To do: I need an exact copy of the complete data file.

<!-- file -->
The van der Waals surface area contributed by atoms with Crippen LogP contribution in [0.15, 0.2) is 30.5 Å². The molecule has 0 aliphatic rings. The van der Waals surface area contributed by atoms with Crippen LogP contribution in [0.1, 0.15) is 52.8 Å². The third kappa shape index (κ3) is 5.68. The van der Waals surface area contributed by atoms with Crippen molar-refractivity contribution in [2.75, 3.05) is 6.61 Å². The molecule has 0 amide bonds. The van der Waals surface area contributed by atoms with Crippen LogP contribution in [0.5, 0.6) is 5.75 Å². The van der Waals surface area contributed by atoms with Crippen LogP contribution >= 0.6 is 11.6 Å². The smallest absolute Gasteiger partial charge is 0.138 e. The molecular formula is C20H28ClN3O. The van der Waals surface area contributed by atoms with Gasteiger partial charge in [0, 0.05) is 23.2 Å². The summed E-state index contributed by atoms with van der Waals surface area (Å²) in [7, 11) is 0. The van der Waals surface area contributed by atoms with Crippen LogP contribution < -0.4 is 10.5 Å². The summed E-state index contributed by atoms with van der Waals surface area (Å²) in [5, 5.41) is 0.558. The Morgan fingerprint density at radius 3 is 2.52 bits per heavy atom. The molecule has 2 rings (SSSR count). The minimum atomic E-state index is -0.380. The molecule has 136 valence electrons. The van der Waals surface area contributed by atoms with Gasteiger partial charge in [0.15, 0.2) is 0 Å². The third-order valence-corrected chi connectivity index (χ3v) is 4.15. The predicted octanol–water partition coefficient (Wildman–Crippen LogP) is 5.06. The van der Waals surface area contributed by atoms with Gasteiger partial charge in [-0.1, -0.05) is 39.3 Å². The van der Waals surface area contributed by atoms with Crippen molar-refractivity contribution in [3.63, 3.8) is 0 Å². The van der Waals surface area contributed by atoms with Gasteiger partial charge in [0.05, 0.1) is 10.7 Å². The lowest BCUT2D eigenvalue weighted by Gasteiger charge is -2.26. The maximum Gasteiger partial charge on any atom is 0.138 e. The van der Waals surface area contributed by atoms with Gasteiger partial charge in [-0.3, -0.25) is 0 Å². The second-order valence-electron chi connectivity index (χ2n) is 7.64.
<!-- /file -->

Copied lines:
The van der Waals surface area contributed by atoms with Crippen LogP contribution in [0.15, 0.2) is 30.5 Å². The molecule has 0 aliphatic rings. The van der Waals surface area contributed by atoms with Crippen LogP contribution in [0.1, 0.15) is 52.8 Å². The third kappa shape index (κ3) is 5.68. The van der Waals surface area contributed by atoms with Crippen molar-refractivity contribution in [2.75, 3.05) is 6.61 Å². The molecule has 0 amide bonds. The van der Waals surface area contributed by atoms with Crippen LogP contribution in [0.5, 0.6) is 5.75 Å². The van der Waals surface area contributed by atoms with Crippen LogP contribution >= 0.6 is 11.6 Å². The smallest absolute Gasteiger partial charge is 0.138 e. The molecular formula is C20H28ClN3O. The van der Waals surface area contributed by atoms with Gasteiger partial charge in [0, 0.05) is 23.2 Å². The summed E-state index contributed by atoms with van der Waals surface area (Å²) in [7, 11) is 0. The van der Waals surface area contributed by atoms with Crippen LogP contribution < -0.4 is 10.5 Å². The summed E-state index contributed by atoms with van der Waals surface area (Å²) in [5, 5.41) is 0.558. The Morgan fingerprint density at radius 3 is 2.52 bits per heavy atom. The molecule has 2 rings (SSSR count). The minimum atomic E-state index is -0.380. The molecule has 136 valence electrons. The van der Waals surface area contributed by atoms with Gasteiger partial charge in [0.15, 0.2) is 0 Å². The third-order valence-corrected chi connectivity index (χ3v) is 4.15. The predicted octanol–water partition coefficient (Wildman–Crippen LogP) is 5.06. The van der Waals surface area contributed by atoms with Gasteiger partial charge in [-0.1, -0.05) is 39.3 Å². The van der Waals surface area contributed by atoms with Crippen molar-refractivity contribution in [3.63, 3.8) is 0 Å². The van der Waals surface area contributed by atoms with Gasteiger partial charge in [0.05, 0.1) is 10.7 Å². The lowest BCUT2D eigenvalue weighted by Gasteiger charge is -2.26. The maximum Gasteiger partial charge on any atom is 0.138 e. The van der Waals surface area contributed by atoms with Gasteiger partial charge in [-0.3, -0.25) is 0 Å². The second-order valence-electron chi connectivity index (χ2n) is 7.64.